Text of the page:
Made-in-Canada Solution For BlackBerry Avoids Nortel Fate
BlackBerry Ltd. (BBRY)’s decision to consider takeover offers is fueling speculation that investors could band together to keep the company in Canadian hands, avoiding the national embarrassment that followed Nortel Networks Corp.’s failure four years ago.
The Waterloo, Ontario-based smartphone maker said yesterday that it’s forming a committee to consider joint ventures, partnerships or an outright sale of the company. Prem Watsa, a Toronto businessman and BlackBerry’s largest shareholder, also announced plans to step down from the board, raising the possibility that he may play a role in rescuing the company.
Assembling a Canadian team of investors -- potentially including some of the nation’s biggest pension funds -- would allow the company to go private and tackle its challenges without the harsh light of public markets. A local bid also would be more palatable to regulators, who review foreign takeovers to determine if they have a “net benefit” to Canada.
“Given the sensitive nature of the brand and the product and the information the company possesses, any sale to a party outside Canada is going to have a lot of scrutiny around it,” said Brian Huen, managing partner with Red Sky Capital Management Ltd. in Toronto. His firm oversees C$220 million in assets, including shares of BlackBerry. “There’s certainly going to be an effort to keep it in Canada,” he said.
BlackBerry climbed 1.4 percent to $10.93 at the close in New York, after gaining 10 percent yesterday, fueled by optimism that a buyout deal will take place.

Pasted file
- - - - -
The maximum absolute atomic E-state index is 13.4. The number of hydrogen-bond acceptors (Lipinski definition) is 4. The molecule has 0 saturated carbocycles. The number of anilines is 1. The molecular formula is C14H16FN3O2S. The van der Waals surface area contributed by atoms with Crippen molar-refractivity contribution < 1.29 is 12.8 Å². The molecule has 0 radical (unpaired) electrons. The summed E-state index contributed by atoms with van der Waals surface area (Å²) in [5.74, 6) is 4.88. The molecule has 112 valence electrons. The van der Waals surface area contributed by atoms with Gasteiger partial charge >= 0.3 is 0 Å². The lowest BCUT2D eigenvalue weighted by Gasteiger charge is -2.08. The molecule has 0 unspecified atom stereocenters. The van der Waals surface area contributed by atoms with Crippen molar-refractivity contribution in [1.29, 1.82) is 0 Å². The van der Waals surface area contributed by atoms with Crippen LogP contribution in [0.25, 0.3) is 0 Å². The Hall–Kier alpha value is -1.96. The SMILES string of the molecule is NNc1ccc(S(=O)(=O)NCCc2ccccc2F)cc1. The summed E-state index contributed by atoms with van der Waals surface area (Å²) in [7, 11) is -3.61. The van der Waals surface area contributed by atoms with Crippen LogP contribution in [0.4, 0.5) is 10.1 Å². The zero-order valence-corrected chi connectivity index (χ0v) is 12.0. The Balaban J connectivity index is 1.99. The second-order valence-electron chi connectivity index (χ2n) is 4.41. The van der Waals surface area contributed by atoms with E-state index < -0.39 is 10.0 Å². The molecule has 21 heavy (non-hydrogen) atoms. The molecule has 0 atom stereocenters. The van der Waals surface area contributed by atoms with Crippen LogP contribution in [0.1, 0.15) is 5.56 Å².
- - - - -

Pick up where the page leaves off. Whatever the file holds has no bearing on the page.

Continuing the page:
The idea may draw the interest of pension managers. Canada Pension Plan Investment Board Chief Executive Officer Mark Wiseman, who runs the country’s second-largest pension-fund management firm, said last week he would consider an investment in BlackBerry if the company decided to go private.
Alberta Investment Management Corp. CEO Leo De Bever made similar remarks yesterday, while saying it’s still “early days.”
“No one has approached us with anything that is baked,” he said in an interview.
In considering strategic alternatives, BlackBerry CEO Thorsten Heins is trying to prevent the company from being sold off in parts -- something that happened to another former star of the Canadian technology industry: Nortel. That company, which was once North America’s largest telephone-equipment maker, filed for bankruptcy in January 2009 before being broken up and sold at auction to foreign buyers.
Heins hired JPMorgan Chase & Co. (JPM) and RBC Capital Markets to advise the company on strategic alternatives last year, though at the time he said a sale wasn’t the “main direction” he was considering. The company’s outlook has worsened since then, with the revamped BlackBerry 10 -- the linchpin of a turnaround strategy -- meeting tepid demand.
Its market value has plummeted almost $80 billion over the past five years, falling to $5.7 billion. That gives BlackBerry the cheapest valuation among communications-equipment rivals in North America, according to data compiled by Bloomberg.